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Origins of Modern Jewish Dancing


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So, I've wondered if anyone knew anything on this subject. You often see Jews today to many traditional dances, but I imagine these are not Biblical or historical Hebrew dances. Some rumours suggest they may be old Canaanite dances, but I've not found much on it.  I mean they look rather cool (but so do many things in this system that Jehovah would not approve of).

 

 

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Edited by EccentricM
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3 hours ago, EccentricM said:

traditional dances, but I imagine these are not Biblical or historical Hebrew dances. Some rumours suggest they may be old Canaanite dances

I'm thinking that is an old '40 years in the Wilderness' dance....

 

'Ouch, don't step there, don't step there,

'Watch out for that, don't step there.....'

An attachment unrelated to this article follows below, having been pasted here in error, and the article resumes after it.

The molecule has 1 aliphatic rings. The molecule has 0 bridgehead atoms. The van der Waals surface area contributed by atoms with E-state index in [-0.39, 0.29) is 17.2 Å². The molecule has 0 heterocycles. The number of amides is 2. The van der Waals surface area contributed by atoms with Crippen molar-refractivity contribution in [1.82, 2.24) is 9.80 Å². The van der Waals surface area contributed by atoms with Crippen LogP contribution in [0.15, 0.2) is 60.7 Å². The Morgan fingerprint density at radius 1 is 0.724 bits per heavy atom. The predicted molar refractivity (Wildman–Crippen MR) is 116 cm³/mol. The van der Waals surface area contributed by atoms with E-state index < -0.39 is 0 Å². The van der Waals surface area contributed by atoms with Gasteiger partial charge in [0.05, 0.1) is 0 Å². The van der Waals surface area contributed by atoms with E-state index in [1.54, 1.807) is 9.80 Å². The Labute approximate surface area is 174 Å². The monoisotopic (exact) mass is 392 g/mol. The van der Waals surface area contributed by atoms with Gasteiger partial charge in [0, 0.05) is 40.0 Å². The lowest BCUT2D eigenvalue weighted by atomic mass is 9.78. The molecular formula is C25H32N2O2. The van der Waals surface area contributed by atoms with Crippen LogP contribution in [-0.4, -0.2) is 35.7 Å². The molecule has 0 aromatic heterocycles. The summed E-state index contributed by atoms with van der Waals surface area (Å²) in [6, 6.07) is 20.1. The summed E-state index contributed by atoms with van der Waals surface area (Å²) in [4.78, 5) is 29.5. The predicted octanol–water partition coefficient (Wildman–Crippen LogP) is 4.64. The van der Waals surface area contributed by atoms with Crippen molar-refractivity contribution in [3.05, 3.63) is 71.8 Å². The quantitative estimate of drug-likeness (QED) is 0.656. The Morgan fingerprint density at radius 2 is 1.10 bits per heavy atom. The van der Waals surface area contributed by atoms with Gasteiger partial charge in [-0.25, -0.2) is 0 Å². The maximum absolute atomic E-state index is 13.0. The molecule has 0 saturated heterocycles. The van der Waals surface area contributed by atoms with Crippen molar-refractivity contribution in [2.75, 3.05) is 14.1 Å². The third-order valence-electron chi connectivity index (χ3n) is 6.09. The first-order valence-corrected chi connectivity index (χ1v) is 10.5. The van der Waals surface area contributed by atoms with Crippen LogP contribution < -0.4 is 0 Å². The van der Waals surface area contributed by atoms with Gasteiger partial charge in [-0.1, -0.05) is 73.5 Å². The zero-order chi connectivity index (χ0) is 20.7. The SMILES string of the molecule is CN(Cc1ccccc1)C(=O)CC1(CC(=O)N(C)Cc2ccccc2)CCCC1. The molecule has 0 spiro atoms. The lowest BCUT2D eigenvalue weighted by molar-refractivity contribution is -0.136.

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10 minutes ago, Saffron said:

I have no idea, but looks like fun. And a great workout. Hahaa 

 

Well, if you think it looks fun just by the picture, you should see when people dub over electronic music :lol: (It goes really well!) 

 

 

 

Still I would not partake in a Jewish dance as I have no idea what it really entails. But it reminds me a lot of house dance mixed with Russian/Ukrainian Cossak & circle dances.  

 

 


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20 minutes ago, Hope said:

you might like this - I did!  I could see King David groovin' along to this... B)

 

 

 

It's alright, though a bit too "county" for me :P